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Brad Walseth reviews “Uptown”…

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Posi-tone Records
Wayne Escoffery, tenor saxophone; Avi Rothbard, guitar; Gary Versace, organ; Jason Brown, drums.

Britain-born Wayne Escoffery teams with Israeli-born Avi Rothbard for many of the original compositions on this recording. The music is mainly straight-ahead, and the musicians find an easy groove on practically all the songs and stick with it. Escoffery notes that his influences are Coltrane, Rollins, Shorter, and a few others but he reminds me more of Stanley Turrentine in his ability to stay in that middle range and sustain the listener’s interest in his playing. From the opening piece, “No Desert,” to the real final one, “Maya’s Waltz,” Rothbard is his trusted companion. Rothbard is particularly strong on that opening piece, along with Versace. On organ, Versace truly finds a bluesy groove for the instrument on the ballad “You Know I Care,” allowing Escoffery to takes his time and let the music develop, no matter the quicken improvisational direction Rothbard brings into the piece, playing for awhile as if he owned it. Throughout each selection, the Latin-tinged “Cross Bronx” to the Middle Eastern-flavored “Gulf of Aqaba” to the pop-inspired “Nu Soul,” the musicians find a place of unity and swing throughout. Although the final piece, “Easy Now” is too short and too sweet, at least for this reviewer’s taste. Completion would have been better served with the longest piece of the set, “Maya’s Waltz,” with its extremely effective passage featuring guitar, drums, and organ. Overall the work is easy on the ears, the musicians work well together, and the recording provides a standout piece in “Cross Bronx.”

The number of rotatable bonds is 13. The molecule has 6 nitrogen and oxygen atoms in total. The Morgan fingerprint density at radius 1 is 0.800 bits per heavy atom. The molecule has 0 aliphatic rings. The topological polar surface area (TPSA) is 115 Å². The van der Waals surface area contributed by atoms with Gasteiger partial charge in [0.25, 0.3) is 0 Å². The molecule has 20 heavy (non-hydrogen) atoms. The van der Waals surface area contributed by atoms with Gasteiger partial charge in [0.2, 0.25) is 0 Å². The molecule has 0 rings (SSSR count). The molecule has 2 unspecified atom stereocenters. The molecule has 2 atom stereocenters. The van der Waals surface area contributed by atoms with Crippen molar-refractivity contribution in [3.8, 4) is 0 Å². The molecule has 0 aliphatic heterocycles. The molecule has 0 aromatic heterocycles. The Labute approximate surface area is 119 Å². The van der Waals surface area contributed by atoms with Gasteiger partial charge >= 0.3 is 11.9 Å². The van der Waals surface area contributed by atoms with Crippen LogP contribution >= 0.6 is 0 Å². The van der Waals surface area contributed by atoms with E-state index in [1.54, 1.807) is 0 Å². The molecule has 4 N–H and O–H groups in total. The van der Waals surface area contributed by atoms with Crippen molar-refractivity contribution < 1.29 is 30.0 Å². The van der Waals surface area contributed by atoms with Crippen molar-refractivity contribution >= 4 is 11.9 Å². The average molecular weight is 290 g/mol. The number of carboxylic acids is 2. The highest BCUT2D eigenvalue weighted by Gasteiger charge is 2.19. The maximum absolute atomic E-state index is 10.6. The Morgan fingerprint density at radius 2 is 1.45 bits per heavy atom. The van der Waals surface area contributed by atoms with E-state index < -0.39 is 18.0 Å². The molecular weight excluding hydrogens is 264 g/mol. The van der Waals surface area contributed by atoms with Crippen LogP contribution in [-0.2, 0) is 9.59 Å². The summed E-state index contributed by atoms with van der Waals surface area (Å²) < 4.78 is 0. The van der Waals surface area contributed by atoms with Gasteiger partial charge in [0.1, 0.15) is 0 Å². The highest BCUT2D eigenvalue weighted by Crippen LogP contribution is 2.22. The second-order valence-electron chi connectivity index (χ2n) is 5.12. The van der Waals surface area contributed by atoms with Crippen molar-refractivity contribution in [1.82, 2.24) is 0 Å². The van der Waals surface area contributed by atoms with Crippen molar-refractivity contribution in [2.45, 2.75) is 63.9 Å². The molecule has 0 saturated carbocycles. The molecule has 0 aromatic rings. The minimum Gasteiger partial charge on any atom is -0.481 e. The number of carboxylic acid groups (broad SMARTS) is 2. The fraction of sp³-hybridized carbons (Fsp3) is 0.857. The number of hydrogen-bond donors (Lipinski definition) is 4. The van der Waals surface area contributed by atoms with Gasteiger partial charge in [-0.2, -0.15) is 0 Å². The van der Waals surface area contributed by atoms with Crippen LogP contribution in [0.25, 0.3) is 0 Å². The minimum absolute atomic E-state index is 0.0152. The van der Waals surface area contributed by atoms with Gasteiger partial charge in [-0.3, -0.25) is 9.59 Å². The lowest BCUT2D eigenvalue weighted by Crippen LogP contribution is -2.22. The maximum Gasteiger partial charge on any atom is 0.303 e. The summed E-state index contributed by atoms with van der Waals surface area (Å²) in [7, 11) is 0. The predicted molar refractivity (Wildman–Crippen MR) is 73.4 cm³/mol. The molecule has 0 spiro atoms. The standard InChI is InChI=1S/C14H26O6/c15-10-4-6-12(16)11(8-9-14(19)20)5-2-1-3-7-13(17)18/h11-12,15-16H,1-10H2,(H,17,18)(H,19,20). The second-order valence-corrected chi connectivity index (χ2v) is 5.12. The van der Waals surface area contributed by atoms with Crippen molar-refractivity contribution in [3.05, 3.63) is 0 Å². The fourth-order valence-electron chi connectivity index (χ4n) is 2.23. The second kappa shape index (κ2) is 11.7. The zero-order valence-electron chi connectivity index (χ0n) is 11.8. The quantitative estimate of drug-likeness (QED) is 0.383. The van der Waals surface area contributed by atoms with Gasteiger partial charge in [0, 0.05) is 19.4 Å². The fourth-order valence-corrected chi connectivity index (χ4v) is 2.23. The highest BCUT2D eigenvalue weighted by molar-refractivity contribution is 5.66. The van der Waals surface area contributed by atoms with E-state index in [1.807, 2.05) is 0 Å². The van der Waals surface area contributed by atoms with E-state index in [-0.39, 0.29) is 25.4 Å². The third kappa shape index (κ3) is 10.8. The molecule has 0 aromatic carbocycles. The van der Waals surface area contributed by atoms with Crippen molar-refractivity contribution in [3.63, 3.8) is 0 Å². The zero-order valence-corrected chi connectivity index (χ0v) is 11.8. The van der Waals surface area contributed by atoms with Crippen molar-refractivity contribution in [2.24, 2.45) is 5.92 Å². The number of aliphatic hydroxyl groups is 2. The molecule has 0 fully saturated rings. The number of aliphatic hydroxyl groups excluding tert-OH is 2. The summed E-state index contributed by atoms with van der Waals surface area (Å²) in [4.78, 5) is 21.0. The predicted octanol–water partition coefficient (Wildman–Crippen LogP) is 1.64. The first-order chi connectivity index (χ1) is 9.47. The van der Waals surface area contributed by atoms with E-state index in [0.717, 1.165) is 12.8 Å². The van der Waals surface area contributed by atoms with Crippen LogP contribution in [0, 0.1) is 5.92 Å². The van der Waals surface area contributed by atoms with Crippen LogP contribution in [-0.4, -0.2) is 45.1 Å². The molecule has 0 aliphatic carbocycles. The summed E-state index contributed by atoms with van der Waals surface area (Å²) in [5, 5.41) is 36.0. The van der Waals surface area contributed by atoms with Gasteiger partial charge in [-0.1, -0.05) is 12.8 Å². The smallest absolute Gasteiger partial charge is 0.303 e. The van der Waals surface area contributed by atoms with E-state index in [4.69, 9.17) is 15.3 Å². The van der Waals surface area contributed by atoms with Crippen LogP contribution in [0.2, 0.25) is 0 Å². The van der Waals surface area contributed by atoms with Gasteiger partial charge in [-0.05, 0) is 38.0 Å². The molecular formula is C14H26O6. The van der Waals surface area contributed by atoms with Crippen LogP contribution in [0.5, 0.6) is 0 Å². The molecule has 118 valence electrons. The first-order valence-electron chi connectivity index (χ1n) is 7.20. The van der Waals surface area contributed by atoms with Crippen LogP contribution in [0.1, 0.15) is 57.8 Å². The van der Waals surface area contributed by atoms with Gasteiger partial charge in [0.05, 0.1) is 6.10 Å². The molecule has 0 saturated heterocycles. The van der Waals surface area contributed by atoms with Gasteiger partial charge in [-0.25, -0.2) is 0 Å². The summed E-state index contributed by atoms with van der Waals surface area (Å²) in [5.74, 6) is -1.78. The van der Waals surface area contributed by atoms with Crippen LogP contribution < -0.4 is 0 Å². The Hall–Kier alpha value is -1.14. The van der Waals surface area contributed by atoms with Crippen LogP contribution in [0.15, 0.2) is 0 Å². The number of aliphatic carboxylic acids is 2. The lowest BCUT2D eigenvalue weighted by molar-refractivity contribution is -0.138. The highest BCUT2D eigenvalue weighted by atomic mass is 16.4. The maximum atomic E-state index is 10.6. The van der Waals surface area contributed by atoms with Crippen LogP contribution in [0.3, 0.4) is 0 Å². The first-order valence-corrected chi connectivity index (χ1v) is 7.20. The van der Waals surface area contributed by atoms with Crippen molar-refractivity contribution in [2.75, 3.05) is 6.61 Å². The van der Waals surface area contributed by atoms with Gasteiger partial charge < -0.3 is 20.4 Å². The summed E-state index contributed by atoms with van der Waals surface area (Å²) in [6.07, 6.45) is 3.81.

As with the other recordings, one could play this music for guest, and it would be entertaining but not intrusive. But like the other groups, too, there is a bit of repetitiousness about the music. The composers posit one line, and the rest is repetition with subtle variations.



Written by editor

December 21st, 2009 at 11:46 am

Posted in Reviews

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